Archive for January, 2009

Taking Time to Remember

Sunday, January 25th, 2009

Sometimes it’s important to step back and think beyond what we do everyday. For me, today is one of those days.

If you’re not a women’s basketball fan, you may not know who Kay Yow was. She was the women’s basketball coach at NC State. In early January she took a leave of absence from the team. Early Saturday morning she lost her battle with breast cancer. She was only 66 years old.

She was diagnosed in 1987 and lived over 20 years with the disease.

Coach Yow was an impressive coach, but it really doesn’t matter if she led her team to more than 21 NCAA berths or if she was a sub-500 Division III coach. By all accounts she was a great person who always put others before herself.

This topic is close to  me for a couple of reasons.

Tracking Online Form Submissions with Google Analytics

Monday, January 19th, 2009

Last week’s post concentrated on how we measure the success of our online course catalog. As I’ve stated previously, we do this with Omniture, but it can also be done using Google Analytics. This post is a practical guide to set up Google Anlaytics goals and funnels to track online form submissions.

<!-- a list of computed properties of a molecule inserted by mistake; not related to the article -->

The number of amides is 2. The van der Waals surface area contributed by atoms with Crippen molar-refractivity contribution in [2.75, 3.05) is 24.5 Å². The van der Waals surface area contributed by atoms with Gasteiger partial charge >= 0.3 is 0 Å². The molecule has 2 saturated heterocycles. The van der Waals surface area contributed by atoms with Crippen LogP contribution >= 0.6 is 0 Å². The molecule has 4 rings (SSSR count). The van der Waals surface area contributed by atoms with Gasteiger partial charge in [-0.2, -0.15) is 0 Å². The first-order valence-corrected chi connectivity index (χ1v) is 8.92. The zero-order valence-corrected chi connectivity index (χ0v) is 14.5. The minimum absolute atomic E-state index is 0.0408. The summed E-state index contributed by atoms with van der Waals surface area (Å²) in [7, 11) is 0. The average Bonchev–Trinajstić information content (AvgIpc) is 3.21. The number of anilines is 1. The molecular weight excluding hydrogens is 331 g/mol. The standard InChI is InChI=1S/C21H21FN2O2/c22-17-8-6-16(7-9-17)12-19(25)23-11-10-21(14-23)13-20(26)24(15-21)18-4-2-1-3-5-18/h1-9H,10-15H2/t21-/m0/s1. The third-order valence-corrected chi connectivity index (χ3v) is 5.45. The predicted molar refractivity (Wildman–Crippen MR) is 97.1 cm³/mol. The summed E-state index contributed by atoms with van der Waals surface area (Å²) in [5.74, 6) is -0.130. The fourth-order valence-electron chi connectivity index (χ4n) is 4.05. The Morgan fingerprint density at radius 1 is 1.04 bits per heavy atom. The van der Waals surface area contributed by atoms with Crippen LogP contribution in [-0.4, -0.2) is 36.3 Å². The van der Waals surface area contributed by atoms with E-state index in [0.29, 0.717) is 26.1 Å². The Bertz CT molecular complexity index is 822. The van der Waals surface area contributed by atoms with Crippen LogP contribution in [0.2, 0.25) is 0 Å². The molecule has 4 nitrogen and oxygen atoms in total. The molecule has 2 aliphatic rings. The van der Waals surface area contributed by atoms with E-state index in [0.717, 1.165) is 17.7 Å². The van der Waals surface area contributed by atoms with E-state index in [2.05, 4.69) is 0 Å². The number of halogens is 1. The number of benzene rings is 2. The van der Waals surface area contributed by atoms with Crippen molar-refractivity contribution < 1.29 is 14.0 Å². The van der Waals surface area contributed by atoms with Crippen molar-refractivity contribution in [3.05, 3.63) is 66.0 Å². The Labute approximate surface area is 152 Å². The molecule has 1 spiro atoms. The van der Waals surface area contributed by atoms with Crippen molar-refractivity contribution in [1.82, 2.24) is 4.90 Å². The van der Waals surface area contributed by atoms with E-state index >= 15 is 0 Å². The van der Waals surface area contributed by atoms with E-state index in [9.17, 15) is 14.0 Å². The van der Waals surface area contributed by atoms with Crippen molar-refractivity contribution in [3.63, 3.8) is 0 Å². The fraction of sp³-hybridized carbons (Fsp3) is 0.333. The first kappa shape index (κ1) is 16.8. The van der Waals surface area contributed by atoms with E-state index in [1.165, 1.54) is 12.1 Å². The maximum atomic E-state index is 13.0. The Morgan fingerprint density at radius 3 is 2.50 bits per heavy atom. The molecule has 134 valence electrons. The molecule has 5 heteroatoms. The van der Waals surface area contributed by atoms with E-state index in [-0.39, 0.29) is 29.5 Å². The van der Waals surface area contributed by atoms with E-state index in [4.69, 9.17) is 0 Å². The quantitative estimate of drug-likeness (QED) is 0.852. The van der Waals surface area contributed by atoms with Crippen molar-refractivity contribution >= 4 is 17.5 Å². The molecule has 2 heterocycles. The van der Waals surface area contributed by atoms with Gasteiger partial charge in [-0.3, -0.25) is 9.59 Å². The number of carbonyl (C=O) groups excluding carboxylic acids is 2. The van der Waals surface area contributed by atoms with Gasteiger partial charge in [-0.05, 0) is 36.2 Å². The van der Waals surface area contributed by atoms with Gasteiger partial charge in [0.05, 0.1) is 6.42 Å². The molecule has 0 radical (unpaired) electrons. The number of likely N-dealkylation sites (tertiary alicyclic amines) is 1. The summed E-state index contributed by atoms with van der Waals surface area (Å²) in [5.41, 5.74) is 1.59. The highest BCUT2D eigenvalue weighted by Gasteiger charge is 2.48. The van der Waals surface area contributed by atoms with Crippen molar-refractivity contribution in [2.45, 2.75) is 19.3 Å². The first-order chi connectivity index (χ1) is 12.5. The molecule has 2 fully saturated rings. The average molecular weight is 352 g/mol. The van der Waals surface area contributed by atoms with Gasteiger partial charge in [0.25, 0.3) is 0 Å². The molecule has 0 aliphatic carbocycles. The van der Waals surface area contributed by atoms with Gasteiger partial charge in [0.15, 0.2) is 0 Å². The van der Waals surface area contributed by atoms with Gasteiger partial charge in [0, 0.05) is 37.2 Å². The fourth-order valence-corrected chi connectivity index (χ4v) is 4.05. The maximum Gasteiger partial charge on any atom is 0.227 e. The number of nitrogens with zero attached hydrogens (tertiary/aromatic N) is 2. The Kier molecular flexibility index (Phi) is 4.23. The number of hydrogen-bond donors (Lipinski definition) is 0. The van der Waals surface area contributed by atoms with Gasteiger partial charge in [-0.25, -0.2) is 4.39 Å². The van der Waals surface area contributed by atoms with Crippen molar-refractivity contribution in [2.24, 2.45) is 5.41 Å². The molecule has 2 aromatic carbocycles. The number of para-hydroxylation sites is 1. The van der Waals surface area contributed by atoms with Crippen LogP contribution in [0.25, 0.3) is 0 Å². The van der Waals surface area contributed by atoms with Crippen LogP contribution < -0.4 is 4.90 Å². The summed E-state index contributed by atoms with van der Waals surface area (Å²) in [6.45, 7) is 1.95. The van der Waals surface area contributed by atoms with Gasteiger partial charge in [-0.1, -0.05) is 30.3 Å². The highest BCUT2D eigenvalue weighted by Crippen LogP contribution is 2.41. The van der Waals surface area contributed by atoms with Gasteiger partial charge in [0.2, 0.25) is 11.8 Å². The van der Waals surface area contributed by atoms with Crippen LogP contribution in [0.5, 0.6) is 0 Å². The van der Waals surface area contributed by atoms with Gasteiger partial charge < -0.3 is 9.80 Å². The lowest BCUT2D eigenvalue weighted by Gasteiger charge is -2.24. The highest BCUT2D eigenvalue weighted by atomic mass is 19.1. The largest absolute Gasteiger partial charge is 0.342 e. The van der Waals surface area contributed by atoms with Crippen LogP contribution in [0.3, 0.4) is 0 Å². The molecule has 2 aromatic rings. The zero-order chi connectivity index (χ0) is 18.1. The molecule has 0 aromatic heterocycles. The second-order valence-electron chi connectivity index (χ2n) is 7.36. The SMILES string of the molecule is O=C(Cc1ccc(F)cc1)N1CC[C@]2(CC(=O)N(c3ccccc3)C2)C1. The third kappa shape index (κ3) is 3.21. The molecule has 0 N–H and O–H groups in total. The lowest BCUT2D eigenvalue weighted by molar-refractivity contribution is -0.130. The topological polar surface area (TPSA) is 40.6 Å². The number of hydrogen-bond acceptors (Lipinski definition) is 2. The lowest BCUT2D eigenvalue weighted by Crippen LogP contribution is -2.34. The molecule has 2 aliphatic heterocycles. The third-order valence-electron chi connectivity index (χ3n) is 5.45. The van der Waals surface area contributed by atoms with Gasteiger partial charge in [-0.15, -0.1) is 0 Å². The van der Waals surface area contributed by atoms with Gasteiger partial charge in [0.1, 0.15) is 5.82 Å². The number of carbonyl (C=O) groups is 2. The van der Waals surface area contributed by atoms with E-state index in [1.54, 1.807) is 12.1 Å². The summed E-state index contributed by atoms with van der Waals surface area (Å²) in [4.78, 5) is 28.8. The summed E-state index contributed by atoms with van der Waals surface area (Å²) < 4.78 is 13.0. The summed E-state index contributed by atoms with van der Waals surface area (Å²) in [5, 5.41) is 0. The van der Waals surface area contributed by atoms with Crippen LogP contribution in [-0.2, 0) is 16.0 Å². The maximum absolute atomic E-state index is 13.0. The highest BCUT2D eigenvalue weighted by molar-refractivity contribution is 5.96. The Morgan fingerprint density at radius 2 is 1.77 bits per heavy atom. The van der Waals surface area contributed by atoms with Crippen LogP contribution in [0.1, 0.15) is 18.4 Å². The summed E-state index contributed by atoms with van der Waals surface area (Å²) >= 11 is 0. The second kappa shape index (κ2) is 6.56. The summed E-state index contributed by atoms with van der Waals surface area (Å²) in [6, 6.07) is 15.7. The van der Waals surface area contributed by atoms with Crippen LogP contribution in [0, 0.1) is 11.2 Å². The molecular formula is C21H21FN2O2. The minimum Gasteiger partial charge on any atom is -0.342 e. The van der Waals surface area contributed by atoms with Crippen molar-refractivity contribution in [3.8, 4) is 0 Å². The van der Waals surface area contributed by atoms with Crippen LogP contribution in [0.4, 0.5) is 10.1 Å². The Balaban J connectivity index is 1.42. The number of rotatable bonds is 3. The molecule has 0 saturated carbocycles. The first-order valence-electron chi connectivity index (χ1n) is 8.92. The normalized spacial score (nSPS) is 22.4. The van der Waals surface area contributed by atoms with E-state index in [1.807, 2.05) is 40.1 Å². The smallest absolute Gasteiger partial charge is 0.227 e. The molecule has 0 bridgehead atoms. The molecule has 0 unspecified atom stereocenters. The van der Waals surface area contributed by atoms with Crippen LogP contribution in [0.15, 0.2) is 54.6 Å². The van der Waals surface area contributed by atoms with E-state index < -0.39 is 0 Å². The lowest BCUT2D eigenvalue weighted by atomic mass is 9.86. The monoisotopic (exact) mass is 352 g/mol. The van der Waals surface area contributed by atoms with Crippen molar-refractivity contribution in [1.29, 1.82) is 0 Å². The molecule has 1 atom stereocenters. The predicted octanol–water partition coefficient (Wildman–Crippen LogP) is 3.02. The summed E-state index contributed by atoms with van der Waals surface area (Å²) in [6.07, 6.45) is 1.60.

Measuring the Success of the Online Course Catalog

Monday, January 12th, 2009

The online course catalog is the place where prospects and students go to not only see what courses are offered, but what the prerequisites are, who the instructor is, how many seats are left and more.

The bottom line is the online course catalog is essential for higher education websites. Creating and maintaining a *usable* course catalog is as important. So how do you know if the catalog is usable?

Measuring Student Blog Success

Monday, January 5th, 2009

A couple weeks ago there was a brief conversation on Twitter about how to measure the success of student blogs. This is an interesting discussion because blogs are different than normal websites.

The goal for most blogs is interaction (on every single page, usually) – not so with traditional websites like your university website (again, usually). This makes measuring success and analytics for blogs a bit different. Looking at visitor rate, bounce rate, path analysis for blogs is either a waste of time or not enough. Let me explain.